After weeks of moving forward with your weight loss plan, you might notice that the scale has stopped moving and your clothes still fit the same.
What is going on?
In truth, there are plenty of habits that might interfere with your weight loss plans, but you may be missing the signs. Let’s see if we can discover the roadblocks on your path to healthy weight loss. Ask yourself the following questions.
Am I eating healthy?
Sometimes, all it takes is the thought of an unsatisfying meal for the “hunger hormone” ghrelin to flood your body. Not only can this hormone slow your metabolism, it can increase your appetite and lower your impulse control if levels are too high.[i] You can keep ghrelin under control by eating satisfying meals that include enough protein and healthy fats.
Am I sitting too much?
We all get focused at work and forget to stand up and move around. But sitting (even for a little while) can decrease an enzyme called lipase (which helps tap into fat stores).[iii] Try setting an alarm on your phone to remind you to take a break every hour or so and walk around. Getting up and moving around not only increases lipase, but also lowers blood sugar and insulin.[iv]
Am I losing body mass?
One of the biggest problems with most weight loss programs is the loss of muscle mass (lean body mass) that comes with calorie restriction. Fight this by making sure you are getting enough protein (especially leucine-rich proteins—the amino acid, leucine, is an essential nutrient and a building block of proteins) and by continuing to exercise, both of which help to maintain muscle mass.
How’s my sleep?
People who have a consistent sleep schedule typically have a lower body mass index (BMI).[v] Why? Because getting up and going to bed at the same time each day is one key to a good night’s sleep. And multiple studies have shown poor sleep is associated with weight gain—due to increased cravings and lowered impulse control.
What are my friends up to?
Friends have a big impact on what you eat and don’t eat.[vi] Think about going out to dinner with friends who overindulge—nobody can resist the temptation to join them. Change your approach and invite them to join you on your weight loss journey. You will all be better for it!
What did I bring home?
The time to be vigilant and resist temptation is at the grocery store. Don’t buy foods that are not healthy or on your plan. When you see junk food in your home, you are more likely to eat it, even if you bought it for someone else.[vii]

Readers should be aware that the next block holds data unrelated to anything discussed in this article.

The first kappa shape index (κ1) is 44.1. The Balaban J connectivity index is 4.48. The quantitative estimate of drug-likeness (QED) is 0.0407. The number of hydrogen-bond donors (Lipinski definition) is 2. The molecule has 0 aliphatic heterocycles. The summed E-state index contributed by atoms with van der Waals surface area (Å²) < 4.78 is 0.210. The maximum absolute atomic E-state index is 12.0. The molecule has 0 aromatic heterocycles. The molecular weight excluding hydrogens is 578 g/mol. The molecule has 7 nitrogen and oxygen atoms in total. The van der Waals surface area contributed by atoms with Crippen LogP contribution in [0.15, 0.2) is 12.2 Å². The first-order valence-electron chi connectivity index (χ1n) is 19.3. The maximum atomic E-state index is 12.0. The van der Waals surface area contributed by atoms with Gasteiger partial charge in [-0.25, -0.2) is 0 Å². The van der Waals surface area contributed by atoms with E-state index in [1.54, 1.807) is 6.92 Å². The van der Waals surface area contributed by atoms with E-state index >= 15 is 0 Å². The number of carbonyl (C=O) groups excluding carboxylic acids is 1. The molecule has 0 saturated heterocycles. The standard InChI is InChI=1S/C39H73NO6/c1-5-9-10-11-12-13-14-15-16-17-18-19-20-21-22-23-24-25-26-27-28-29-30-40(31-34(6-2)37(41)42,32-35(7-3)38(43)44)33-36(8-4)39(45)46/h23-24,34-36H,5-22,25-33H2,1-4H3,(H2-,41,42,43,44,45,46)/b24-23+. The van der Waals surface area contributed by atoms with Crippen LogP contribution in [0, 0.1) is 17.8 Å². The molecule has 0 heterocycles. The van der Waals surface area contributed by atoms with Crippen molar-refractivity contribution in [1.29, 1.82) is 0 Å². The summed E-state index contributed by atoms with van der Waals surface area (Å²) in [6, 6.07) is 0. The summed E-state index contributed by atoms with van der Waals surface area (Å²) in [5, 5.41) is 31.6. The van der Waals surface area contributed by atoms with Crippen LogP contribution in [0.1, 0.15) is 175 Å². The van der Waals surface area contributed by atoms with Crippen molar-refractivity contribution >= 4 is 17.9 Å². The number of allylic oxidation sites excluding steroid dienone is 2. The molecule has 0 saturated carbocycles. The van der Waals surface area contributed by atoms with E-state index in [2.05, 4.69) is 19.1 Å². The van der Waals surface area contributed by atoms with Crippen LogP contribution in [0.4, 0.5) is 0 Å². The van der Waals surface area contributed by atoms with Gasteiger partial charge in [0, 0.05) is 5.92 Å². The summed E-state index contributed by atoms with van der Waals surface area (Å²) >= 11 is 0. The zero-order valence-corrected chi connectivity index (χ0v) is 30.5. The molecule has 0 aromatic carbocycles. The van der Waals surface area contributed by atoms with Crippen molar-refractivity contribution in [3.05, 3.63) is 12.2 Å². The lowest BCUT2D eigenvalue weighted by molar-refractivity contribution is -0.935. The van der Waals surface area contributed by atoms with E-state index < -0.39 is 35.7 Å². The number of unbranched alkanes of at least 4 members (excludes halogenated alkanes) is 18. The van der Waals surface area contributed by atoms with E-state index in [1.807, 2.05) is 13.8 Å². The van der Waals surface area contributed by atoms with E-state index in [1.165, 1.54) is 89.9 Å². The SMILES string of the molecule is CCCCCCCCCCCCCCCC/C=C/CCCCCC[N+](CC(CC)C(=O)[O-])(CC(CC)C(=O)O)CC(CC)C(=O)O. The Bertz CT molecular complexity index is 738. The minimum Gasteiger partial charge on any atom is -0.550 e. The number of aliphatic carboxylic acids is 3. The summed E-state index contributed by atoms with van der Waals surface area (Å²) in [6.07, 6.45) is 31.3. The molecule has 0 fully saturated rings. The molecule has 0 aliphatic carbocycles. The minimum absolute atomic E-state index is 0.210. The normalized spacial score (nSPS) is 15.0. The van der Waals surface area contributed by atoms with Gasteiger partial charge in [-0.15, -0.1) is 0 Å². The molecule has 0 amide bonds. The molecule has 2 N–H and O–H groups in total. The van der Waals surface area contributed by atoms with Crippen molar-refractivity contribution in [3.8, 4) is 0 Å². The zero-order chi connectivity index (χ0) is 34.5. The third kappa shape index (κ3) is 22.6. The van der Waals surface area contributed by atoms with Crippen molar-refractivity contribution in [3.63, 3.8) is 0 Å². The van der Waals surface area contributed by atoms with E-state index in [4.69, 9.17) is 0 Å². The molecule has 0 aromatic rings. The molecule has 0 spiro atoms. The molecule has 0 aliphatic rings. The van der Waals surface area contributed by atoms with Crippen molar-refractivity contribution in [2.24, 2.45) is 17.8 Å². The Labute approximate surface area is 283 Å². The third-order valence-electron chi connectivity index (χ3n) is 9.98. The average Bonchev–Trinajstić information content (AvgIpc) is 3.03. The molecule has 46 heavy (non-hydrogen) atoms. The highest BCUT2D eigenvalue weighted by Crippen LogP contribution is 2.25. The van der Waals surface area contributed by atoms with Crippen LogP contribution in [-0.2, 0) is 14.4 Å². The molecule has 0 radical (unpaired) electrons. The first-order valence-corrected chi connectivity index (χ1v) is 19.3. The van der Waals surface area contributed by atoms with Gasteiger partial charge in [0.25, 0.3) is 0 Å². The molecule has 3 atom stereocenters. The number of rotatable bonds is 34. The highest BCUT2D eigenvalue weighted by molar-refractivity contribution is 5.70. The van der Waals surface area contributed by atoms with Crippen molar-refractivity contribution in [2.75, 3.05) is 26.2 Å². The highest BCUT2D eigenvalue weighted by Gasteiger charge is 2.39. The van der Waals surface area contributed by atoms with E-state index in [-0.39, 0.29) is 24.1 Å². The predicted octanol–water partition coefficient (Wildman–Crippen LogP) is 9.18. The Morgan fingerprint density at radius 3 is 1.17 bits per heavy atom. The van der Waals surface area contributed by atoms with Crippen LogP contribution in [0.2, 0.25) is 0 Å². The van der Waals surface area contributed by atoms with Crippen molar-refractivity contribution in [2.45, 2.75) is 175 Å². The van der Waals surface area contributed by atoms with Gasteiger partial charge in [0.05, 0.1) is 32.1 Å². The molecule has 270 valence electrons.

How stressed am I?
There is almost nothing that will destroy your healthy-eating plan more than stress. Studies show that workplace stress is strongly associated with BMI.[viii] Help keep stress in check by sleeping well, breathing more deeply, and taking breaks from your routine from time to time. You may also want to consider supplements to support a feeling of calm and relaxation.
Time for a gut check?
You might be surprised to learn how much the health of your gut affects weight loss. Multiple studies show that the health of your microbiome (gut bacteria) could influence weight loss and gain.[ix] To aid digestion, you may want to take a probiotic, include fermented foods in your diet, or take digestive enzymes when you need them. You can find more information about digestive health here.
Am I still doing the same old things to try and reach my healthy weight?
Sometimes when you lose more weight than your body is accustomed to, your metabolism decelerates in response and weight loss slows down. If you want to lose more weight, you may need to make additional adjustments to your diet and exercise.
Weight loss is not mysterious if you have the right tools to move forward. Now you can fine-tune your weight loss program and get back on the path to a healthy weight.
[i] Anderberg RH, Hansson C, Fenander M, Richard JE, Dickson SL, Nissbrandt H, Bergquist F, Skibicka KP. The stomach-derived hormone ghrelin increases impulsive behavior. Neuropsychopharmacology. 2016 Apr 1;41(5):1199-209.
[ii] Thomas M, Desai KK, Seenivasan S. How credit card payments increase unhealthy food purchases: visceral regulation of vices. Journal of consumer research. 2010 Oct 6;38(1):126-39.
[iii] Bey L, Hamilton MT. Suppression of skeletal muscle lipoprotein lipase activity during physical inactivity: a molecular reason to maintain daily low‐intensity activity. The Journal of physiology. 2003 Sep 1;551(2):673-82.
[iv] Peddie MC, Bone JL, Rehrer NJ, Skeaff CM, Gray AR, Perry TL. Breaking prolonged sitting reduces postprandial glycemia in healthy, normal-weight adults: a randomized crossover trial. The American journal of clinical nutrition. 2013 Aug 1;98(2):358-66.
[v] Wong PM, Hasler BP, Kamarck TW, Muldoon MF, Manuck SB. Social jetlag, chronotype, and cardiometabolic risk. The Journal of Clinical Endocrinology & Metabolism. 2015 Dec 1;100(12):4612-20.
[vi] Shimizu M, Johnson K, Wansink B. In good company. The effect of an eating companion’s appearance on food intake. Appetite. 2014 Dec 1;83:263-8.
[vii] Wansink B, Hanks AS, Kaipainen K. Slim by design: Kitchen counter correlates of obesity. Health Education & Behavior. 2016 Oct;43(5):552-8.
[viii] Kivimäki M, Head J, Ferrie JE, Shipley MJ, Brunner E, Vahtera J, Marmot MG. Work stress, weight gain and weight loss: evidence for bidirectional effects of job strain on body mass index in the Whitehall II study. International journal of obesity. 2006 Jun 1;30(6):982-7.
[ix] Ley RE. Obesity and the human microbiome. Current opinion in gastroenterology. 2010 Jan 1;26(1):5-11.
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